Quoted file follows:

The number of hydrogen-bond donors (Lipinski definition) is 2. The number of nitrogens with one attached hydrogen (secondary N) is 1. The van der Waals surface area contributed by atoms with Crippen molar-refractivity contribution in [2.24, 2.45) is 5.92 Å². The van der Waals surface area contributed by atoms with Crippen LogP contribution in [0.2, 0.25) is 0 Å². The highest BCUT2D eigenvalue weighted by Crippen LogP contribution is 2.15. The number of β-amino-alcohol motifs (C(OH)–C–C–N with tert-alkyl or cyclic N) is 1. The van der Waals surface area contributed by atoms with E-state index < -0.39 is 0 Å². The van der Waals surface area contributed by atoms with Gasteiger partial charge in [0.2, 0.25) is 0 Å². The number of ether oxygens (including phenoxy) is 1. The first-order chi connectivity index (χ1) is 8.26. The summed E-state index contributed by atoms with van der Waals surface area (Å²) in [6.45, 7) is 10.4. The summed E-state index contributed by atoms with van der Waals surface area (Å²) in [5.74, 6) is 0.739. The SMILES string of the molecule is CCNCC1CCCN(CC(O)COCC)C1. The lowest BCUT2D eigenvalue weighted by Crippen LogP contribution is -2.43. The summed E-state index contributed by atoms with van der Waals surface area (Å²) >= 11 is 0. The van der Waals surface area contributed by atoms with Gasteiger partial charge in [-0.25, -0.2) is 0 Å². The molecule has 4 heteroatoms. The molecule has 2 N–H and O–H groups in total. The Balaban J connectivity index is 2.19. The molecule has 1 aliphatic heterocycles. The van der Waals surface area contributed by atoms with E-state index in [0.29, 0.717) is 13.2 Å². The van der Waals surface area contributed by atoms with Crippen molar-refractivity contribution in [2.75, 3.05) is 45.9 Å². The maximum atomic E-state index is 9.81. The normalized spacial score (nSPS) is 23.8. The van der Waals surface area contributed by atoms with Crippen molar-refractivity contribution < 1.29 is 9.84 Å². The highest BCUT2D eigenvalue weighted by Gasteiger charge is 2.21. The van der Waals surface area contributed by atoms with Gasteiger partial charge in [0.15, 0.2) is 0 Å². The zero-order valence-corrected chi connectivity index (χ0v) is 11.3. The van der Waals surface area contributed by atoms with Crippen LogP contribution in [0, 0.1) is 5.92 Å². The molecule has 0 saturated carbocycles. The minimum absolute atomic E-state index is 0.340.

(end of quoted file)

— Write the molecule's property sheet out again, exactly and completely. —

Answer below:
The number of hydrogen-bond donors (Lipinski definition) is 2. The number of nitrogens with one attached hydrogen (secondary N) is 1. The van der Waals surface area contributed by atoms with Crippen molar-refractivity contribution in [2.24, 2.45) is 5.92 Å². The van der Waals surface area contributed by atoms with Crippen LogP contribution in [0.2, 0.25) is 0 Å². The highest BCUT2D eigenvalue weighted by Crippen LogP contribution is 2.15. The number of β-amino-alcohol motifs (C(OH)–C–C–N with tert-alkyl or cyclic N) is 1. The van der Waals surface area contributed by atoms with E-state index < -0.39 is 0 Å². The van der Waals surface area contributed by atoms with Gasteiger partial charge in [0.2, 0.25) is 0 Å². The number of ether oxygens (including phenoxy) is 1. The first-order chi connectivity index (χ1) is 8.26. The summed E-state index contributed by atoms with van der Waals surface area (Å²) in [6.45, 7) is 10.4. The summed E-state index contributed by atoms with van der Waals surface area (Å²) in [5.74, 6) is 0.739. The SMILES string of the molecule is CCNCC1CCCN(CC(O)COCC)C1. The lowest BCUT2D eigenvalue weighted by Crippen LogP contribution is -2.43. The summed E-state index contributed by atoms with van der Waals surface area (Å²) >= 11 is 0. The van der Waals surface area contributed by atoms with Gasteiger partial charge in [-0.25, -0.2) is 0 Å². The molecule has 4 heteroatoms. The molecule has 2 N–H and O–H groups in total. The Balaban J connectivity index is 2.19. The molecule has 1 aliphatic heterocycles. The van der Waals surface area contributed by atoms with E-state index in [0.29, 0.717) is 13.2 Å². The van der Waals surface area contributed by atoms with Crippen molar-refractivity contribution in [2.75, 3.05) is 45.9 Å². The maximum atomic E-state index is 9.81. The normalized spacial score (nSPS) is 23.8. The van der Waals surface area contributed by atoms with Crippen molar-refractivity contribution < 1.29 is 9.84 Å². The highest BCUT2D eigenvalue weighted by Gasteiger charge is 2.21. The van der Waals surface area contributed by atoms with Gasteiger partial charge in [0.15, 0.2) is 0 Å². The zero-order valence-corrected chi connectivity index (χ0v) is 11.3. The van der Waals surface area contributed by atoms with Crippen LogP contribution in [0, 0.1) is 5.92 Å². The molecule has 0 saturated carbocycles. The minimum absolute atomic E-state index is 0.340.